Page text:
System Builder Marathon, December 2010: $1000 PC

Let's Give Core i3 A Chance

System Builder Marathon, December 2010: The Articles

Here are links to each of the four articles in this month’s System Builder Marathon (we’ll update them as each story is published). And remember, these systems are all being given away at the end of the marathon.

To enter the giveaway, please check out this Google form, and be sure to read the complete rules before entering!

Day 1: The $2,000 Performance PC
Day 2: The $1,000 Enthusiast PC
Day 3: The $500 Gaming PC
Day 4: Performance And Value, Dissected


Our mid-range enthusiast systems have been a little predictable over the past year. The Core i5-750 and Core i7-920 proved themselves to be ideal starting points in the $1000-$1500 price range. And while we’ve been able to demonstrate some specific areas of success with Phenom II X3 and X4 alternatives, the quad-core Intel lineup continues to shine as the sweet-spot.

But what about Intel’s Core i3 lineup? Can a dual-core Hyper-Threaded processor deliver Core i5- 750-class performance with higher clock speeds? Is there superior overclocking potential to be exploited? Is the Core i3 a viable alternative for someone who wants to save a few dollars on the CPU now and upgrade to a Core i5 or i7 later? Can the money saved be better spent on other components?

Those are questions we try to answer in this month’s $1000 enthusiast system, and here are the components we are using to do that:

Swipe to scroll horizontally
$1,000 Enthusiast System Components
MotherboardAsus Sabertooth 55i LGA 1156, Intel P55 chipset$150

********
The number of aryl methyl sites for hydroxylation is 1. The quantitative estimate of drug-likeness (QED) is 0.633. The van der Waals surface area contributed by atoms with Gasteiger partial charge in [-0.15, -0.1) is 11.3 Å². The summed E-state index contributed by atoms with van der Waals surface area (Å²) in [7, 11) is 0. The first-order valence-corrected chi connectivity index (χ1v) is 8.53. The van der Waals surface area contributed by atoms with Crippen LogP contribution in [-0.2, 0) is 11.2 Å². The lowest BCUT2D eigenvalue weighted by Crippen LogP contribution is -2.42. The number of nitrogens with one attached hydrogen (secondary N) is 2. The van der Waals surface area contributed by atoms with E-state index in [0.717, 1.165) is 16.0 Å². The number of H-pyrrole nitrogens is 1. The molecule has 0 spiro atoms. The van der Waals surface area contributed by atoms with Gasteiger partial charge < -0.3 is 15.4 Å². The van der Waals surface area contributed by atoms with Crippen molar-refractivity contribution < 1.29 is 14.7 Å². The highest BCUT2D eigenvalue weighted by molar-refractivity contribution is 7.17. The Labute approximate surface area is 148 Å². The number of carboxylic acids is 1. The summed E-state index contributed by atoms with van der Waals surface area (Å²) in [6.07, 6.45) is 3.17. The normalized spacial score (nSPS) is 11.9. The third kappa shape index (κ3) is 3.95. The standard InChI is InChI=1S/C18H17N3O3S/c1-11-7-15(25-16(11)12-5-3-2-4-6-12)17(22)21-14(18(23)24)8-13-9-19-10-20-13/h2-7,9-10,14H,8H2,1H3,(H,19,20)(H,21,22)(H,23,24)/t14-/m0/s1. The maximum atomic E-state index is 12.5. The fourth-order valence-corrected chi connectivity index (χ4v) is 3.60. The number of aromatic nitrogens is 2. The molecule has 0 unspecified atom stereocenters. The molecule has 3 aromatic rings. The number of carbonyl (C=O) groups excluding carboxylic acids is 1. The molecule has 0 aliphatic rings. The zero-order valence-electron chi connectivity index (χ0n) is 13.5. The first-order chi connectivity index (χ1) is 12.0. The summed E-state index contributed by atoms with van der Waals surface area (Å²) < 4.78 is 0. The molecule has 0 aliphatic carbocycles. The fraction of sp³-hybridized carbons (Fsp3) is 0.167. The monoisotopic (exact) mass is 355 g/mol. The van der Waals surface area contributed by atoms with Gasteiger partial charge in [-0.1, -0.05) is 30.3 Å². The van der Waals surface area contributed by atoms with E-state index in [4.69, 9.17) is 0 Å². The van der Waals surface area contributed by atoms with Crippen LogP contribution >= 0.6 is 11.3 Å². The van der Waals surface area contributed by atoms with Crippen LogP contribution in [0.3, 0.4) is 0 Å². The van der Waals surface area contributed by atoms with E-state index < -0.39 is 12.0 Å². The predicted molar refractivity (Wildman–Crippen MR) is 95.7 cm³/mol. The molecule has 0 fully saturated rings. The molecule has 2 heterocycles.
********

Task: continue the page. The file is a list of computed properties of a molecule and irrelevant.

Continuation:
ProcessorIntel Core i3-5503.2 GHz, Dual-Core, 4 MB L3 Cache$130
CPU CoolerCooler Master Hyper 212 Plus$30
MemoryGeIL Black Dragon 4 GB (2 x 2 GB) 240-Pin DDR3 SDRAM DDR3-1333 Dual-Channel Desktop Memory Kit$80
Graphics2 x ECS NBGTX460 GeForce GTX 460 SLI configuration, 1 GB GDDR5 per card$380
Hard DrivesWD Caviar Black 750 GB 750 GB, 7200 RPM, 32 MB Cache SATA 3Gb/s$70
OpticalLG 22x DVD – GH22LS50 OEM22x DVD+R, 8x DVD+RW, 48x CD ROM$18
CaseNZXT Gamma$40
Fans2 x APEVIA CF12S-BK 120 mm$8
PowerCorsair CMPSU-650TX 650 W ATX12V, EPS12V, 80 PLUS Certified$90
Row 10 - Cell 0 Total Cost$991
  • AMW1011
    I can't say I'm impressed this time. You should never have went with a clarksdale, they are simply bad. Getting a more reasonably priced motherboard, cutting another $20 from the HDD and PSU, and an i5 750, would have been much better.

    Still, we have more information than before so I can't complain.
  • Poisoner
    That PSU only has 2 PCI-E hook ups. So you'll have to use adapters in this build. Pathetic.
  • ivan_chess
    The CPU choice was a little disappointing this time around. A Core i5 or even a comparably priced AMD processor would have done much better (especially in productivity because four cores are typically better than two).
  • adbat
    I think it would be good to include previous build in the test system page it would make comparison easier.
  • duk3
    1 tb 7200.12 hard drive?
    GTX 570? (debatable)
    Cheaper motherboard, maybe not supporting SLI if gtx 570 is taken over 460 sli?
    $50 corsair ddr3 1600?
    i5 760 with these savings?
  • Core2uu
    I think we're missing the point of including the Core i3 in this month's build. The purpose was to explore the CPU bottle-necking that can be observed on today's common applications because threading implementation has managed to find itself actually put into effect. Throwing in an i5 760 would have been too predictable and too boring. This puts perspective on the fact that dual-cores matched with high clock speeds are no longer the performance kings as was true more than a year ago.
  • scrumworks
    Tom's nvidia -line continues. No surprises there.
  • amirp
    like they said in the previous article even the 6000 series radeons weren't out when they made these articles,
    reading comprehensions noobs
  • amirp
  • sudeshc
    Not impressed, could have been better.